2019 Best EMBAs: Devin Baer, Northwestern University (Kellogg)

Devin Baer

Northwestern University, Kellogg School of Management

“First, I’m a husband and father. Second, I lead revenue-generating teams for tech startups.”

Age: ​34

Hometown: ​Provo, UT

Family Members: ​Brittni (wife, 33), Briger (son, 8), Emmi (daughter, 5), Weston (son, 2)

Fun fact about yourself: In 2014, I broke a Guinness World Record for organizing the world’s largest scavenger hunt. My team at Google partnered with dozens of local businesses around the city to develop a set of tasks that participants needed to complete. Thousands of people showed up to complete the hunt, which included tasks like kissing a llama, learning to breakdance, or getting a selfie with the mayor. This event was one of the most fun and stressful experiences of my life. I learned how to mobilize both well-known influencers and grassroots advocates to multiply my efforts.

Undergraduate School and Degree: Brigham Young University – Idaho. Major: Business Management, Minor: Philosophy.

Where are you currently working: ​Google, Inc, National Head of Sales (Google Fiber)

Extracurricular Activities, Community Work and Leadership Roles​:

  • United Way of Utah County (board member)
  • Downtown Provo Inc (board member)
  • BusinessQ Magazine (editorial board member)
  • Utah Valley Chamber of Commerce (board member)
  • Utah Valley 40 Under 40 – Award Recipient

Which academic or extracurricular achievement are you most proud of during business school? There are so many things I’ll treasure from my time in this program. Most importantly, they are the things I’ve learned about myself.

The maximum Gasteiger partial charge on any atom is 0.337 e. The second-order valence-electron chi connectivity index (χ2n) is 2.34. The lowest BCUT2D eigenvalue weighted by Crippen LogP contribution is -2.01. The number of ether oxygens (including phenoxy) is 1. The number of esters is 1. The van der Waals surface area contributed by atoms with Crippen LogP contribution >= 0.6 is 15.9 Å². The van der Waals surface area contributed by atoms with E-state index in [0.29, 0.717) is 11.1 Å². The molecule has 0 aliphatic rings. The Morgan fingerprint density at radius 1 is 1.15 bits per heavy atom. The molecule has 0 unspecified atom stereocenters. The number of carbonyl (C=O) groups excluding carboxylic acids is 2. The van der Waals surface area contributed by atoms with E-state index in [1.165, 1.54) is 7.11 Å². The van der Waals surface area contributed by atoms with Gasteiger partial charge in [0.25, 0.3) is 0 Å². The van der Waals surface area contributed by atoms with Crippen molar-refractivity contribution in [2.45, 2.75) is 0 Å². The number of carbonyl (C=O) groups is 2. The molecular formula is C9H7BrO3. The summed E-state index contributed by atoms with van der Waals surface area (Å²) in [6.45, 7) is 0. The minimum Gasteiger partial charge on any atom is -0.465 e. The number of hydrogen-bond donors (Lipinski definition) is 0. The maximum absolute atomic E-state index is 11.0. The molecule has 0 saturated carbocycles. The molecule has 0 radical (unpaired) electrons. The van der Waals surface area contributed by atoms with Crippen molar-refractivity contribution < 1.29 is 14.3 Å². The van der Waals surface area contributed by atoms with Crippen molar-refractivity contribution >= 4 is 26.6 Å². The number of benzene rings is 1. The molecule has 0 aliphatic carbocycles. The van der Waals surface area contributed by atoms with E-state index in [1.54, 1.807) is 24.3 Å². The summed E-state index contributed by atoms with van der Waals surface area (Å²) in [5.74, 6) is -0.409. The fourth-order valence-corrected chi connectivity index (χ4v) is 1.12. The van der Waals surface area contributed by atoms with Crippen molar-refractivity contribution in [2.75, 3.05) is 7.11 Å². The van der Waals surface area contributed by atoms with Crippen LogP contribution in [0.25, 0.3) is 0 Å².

When I started in the program, I imagined each of the activities in my life as individual spinning plates: family, work, school, religion, and community. I decided I was just going to have to run faster to keep each one gyrating atop the pole. And from time-to-time, one was going to fall and there was nothing I could do about it.

As time went by, I realized that I could use the lessons from one activity to make me better in another. I could take the principles I learned at school and immediately apply them to become a better husband and father at home. I could bring work challenges into the classroom and problem solve with my peers. Instead of thinking about the activities in my life as individual spinning plates, I started to think about them ​as gears, leveraging the momentum of one to turn the others.

Have I broken any plates? Heck ya – but I’ve also accomplished more these past two years, with less time, than any other period in my life.

What achievement are you most proud of in your professional career? A few years ago, I was selected to join an expedition to fight child-trafficking in Nepal. This experience changed me forever. Our small group spent two weeks meeting with rescued victims in hidden orphanages, investigating criminal hotspots, and deep-diving with local NGOs.

As a third world country, Nepal is vulnerable to human trafficking because of its lack of infrastructure, education, police, and judiciary system. We were tasked with building tech for local NGOs so they could better lead the fight on the ground.

I’ll never forget how happy a group of rescued children were to play “duck, duck, goose” with our small team. These kids, who had all been to hell and back by age 10, were thanking us for spending time with them. Little did they know the lesson ​they taught methat day.

As business professionals, our lives are busy and stressful. We have early morning meetings and are sending emails late into the night. We travel… and travel… and travel some more. We give a lot and are sometimes recognized too little.

And at the end of the day, we are incredibly, wonderfully, and often-undeservingly, fortunate.

Who was your favorite MBA professor? I was lucky enough to take two classes from Leigh Thompson, Professor and Director of the Team and Group Research Center at Kellogg. She teaches a module on how to extract creativity out of those you lead. It was powerful and practical. She taught me the framework on a Saturday and I started putting it to work on Monday!